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Our Advisory Board

Our Board of Advisors believes in the mission and vision of TheDream.US, and they bring experience, knowledge, and commitment.

Lupe De La Cruz III

Vice President of Government Affairs and Corporate Citizenship, PepsiCo

Lupe De La Cruz

As Vice President of Government Affairs and Corporate Citizenship, Lupe represents PepsiCo’s diverse convenient food and beverages portfolio with policy makers and community leaders. He manages state and local political and public policy activities for 23 states and territories in the western United States, directing PepsiCo’s community engagement. With a cross divisional team, Lupe manages PepsiCo’s national Corporate Citizenship initiatives and leads the teams Latino community engagement strategy. He joined PepsiCo in 2005 and is most proud of his role in fostering relationships with the communities he works in.

His passion for public policy issues was cemented while working in the office of Congressman Esteban E. Torres and later as Advocacy Director of the AARP. Born in Fresno, California, he grew up in the Greater Los Angeles area. Lupe graduated from UCLA with a degree in Political Science. As an undergraduate, he served as a reserve deputy with the County of Los Angeles Juvenile Probation Department.

Currently, Lupe serves on the Board of Trustees of LA Plaza de Cultura y Artes, the Boards of the Getty House Foundation, the Dream.US, the California Business Roundtable, and the CalAsian Chamber of Commerce. He serves on the Advisory Boards of UnidosUS and the Congressional Hispanic Caucus Institute. In 2022, he was elected to the Board of Trustees for the University of La Verne.


Katharine Gin

Immigrant Rights Entrepreneur, The Legalization Project

Katharine Gin

Katharine recently launched The Legalization Project, which mobilizes resources, talent, and support for undocumented immigrants seeking permanent legal status in the United States. The Project first initiative is Path2Papers, which leverages employment-based/employer-sponsored options to legalize undocumented workers.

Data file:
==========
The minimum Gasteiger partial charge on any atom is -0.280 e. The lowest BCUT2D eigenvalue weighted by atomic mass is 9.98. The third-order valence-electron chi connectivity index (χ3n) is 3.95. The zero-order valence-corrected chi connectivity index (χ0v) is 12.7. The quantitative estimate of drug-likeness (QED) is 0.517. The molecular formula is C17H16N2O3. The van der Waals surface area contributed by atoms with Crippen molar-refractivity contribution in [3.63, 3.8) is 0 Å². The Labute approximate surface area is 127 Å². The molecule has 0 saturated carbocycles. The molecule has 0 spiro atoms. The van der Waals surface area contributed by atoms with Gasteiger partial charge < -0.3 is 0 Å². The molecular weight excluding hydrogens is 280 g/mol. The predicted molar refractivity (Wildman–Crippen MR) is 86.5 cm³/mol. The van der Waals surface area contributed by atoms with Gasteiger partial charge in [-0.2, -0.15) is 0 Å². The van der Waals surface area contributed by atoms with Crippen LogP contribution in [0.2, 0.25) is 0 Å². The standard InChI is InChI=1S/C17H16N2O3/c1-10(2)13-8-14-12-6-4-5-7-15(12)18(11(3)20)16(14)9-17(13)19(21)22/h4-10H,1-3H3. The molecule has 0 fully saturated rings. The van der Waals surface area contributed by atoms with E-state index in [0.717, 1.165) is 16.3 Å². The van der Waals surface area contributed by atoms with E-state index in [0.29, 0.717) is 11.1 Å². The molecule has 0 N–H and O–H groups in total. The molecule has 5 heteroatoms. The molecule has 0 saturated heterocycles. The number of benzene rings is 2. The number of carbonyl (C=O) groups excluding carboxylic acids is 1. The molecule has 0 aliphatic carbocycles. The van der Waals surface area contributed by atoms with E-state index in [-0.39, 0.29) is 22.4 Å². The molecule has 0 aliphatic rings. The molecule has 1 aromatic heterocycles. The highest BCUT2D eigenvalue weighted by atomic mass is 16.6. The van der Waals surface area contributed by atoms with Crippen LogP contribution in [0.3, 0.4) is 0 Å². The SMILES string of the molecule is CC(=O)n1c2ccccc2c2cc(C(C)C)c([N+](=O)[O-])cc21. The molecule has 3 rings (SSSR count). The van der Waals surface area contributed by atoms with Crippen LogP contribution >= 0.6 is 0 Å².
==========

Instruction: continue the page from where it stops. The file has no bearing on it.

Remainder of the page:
Prior to The Legalization Project, Katharine served as the founding executive director of Immigrants Rising, a national nonprofit that empowers undocumented people to get an education, pursue their careers, and build a brighter future for themselves and their communities.

During her 17-year tenure at Immigrants Rising, Katharine raised over $40 million for the undocumented community, including $10 million that was reinvested as grants, stipends, and fellowships to undocumented individuals. She was the leader of a visionary team that created numerous initiatives, including the $14.4 million California Campus Catalyst Fund, which bolstered systemic support for undocumented students at 32 public colleges and universities throughout California, and the $7.41 million SEED Initiative, which supported over 1,000 immigrant entrepreneurs in California.

Throughout her career, Katharine has worked to enhance arts, career, and education opportunities for low-income people of color. She has developed innovative programs in schools, housing projects, and detention facilities. Her work with young people has been highlighted in college textbooks, literary anthologies, magazines, and national newspapers, including the New York Times, Wall Street Journal, Los Angeles Times, Pod Save America, Harvard Educational Review, PRI’s The World, KQED, San Francisco Chronicle, and Fast Company.

Katharine was born and raised in San Francisco, and she received her BA from Yale University and MFA from the University of Oregon. She is the proud descendant of Chinese immigrants, who first came to the U.S. in the 1860s to work in the gold mines of California and later during the restrictive Chinese Exclusion Acts. She lives in San Francisco and Monte Rio, CA with her daughter Anna Dido Nordeson and partner Kjell Nordeson.


Don Graham

Chairman Emeritus, Graham Holdings Company

Don Graham is Chairman Emeritus of the Graham Holdings Company (previously The Washington Post). His family published The Washington Post from 1946 until 2013. After graduating in 1966 from Harvard College, Graham served as an information specialist with the 1st Cavalry Division in Vietnam and upon his return, worked as a patrolman with the Washington Metropolitan Police Department.